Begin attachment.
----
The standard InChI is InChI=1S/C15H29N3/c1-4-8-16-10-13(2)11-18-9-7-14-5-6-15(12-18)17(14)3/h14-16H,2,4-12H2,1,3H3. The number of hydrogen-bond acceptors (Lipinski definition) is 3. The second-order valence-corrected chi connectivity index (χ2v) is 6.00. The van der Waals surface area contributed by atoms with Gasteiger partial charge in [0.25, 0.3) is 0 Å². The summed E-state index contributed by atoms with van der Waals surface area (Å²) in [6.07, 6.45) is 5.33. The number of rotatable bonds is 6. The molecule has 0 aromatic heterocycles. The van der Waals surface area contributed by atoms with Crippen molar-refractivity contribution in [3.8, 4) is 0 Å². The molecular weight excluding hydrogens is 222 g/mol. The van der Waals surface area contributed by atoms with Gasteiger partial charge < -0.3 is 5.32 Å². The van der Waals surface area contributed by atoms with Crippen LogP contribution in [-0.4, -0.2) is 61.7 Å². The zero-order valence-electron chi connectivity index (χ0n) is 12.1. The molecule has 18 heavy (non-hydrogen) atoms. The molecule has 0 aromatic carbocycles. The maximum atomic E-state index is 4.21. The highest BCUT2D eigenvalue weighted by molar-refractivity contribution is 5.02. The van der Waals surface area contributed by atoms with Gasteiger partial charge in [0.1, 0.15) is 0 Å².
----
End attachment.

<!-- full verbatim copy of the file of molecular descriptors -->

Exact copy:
The standard InChI is InChI=1S/C15H29N3/c1-4-8-16-10-13(2)11-18-9-7-14-5-6-15(12-18)17(14)3/h14-16H,2,4-12H2,1,3H3. The number of hydrogen-bond acceptors (Lipinski definition) is 3. The second-order valence-corrected chi connectivity index (χ2v) is 6.00. The van der Waals surface area contributed by atoms with Gasteiger partial charge in [0.25, 0.3) is 0 Å². The summed E-state index contributed by atoms with van der Waals surface area (Å²) in [6.07, 6.45) is 5.33. The number of rotatable bonds is 6. The molecule has 0 aromatic heterocycles. The van der Waals surface area contributed by atoms with Crippen molar-refractivity contribution in [3.8, 4) is 0 Å². The molecular weight excluding hydrogens is 222 g/mol. The van der Waals surface area contributed by atoms with Gasteiger partial charge < -0.3 is 5.32 Å². The van der Waals surface area contributed by atoms with Crippen LogP contribution in [-0.4, -0.2) is 61.7 Å². The zero-order valence-electron chi connectivity index (χ0n) is 12.1. The molecule has 18 heavy (non-hydrogen) atoms. The molecule has 0 aromatic carbocycles. The maximum atomic E-state index is 4.21. The highest BCUT2D eigenvalue weighted by molar-refractivity contribution is 5.02. The van der Waals surface area contributed by atoms with Gasteiger partial charge in [0.1, 0.15) is 0 Å².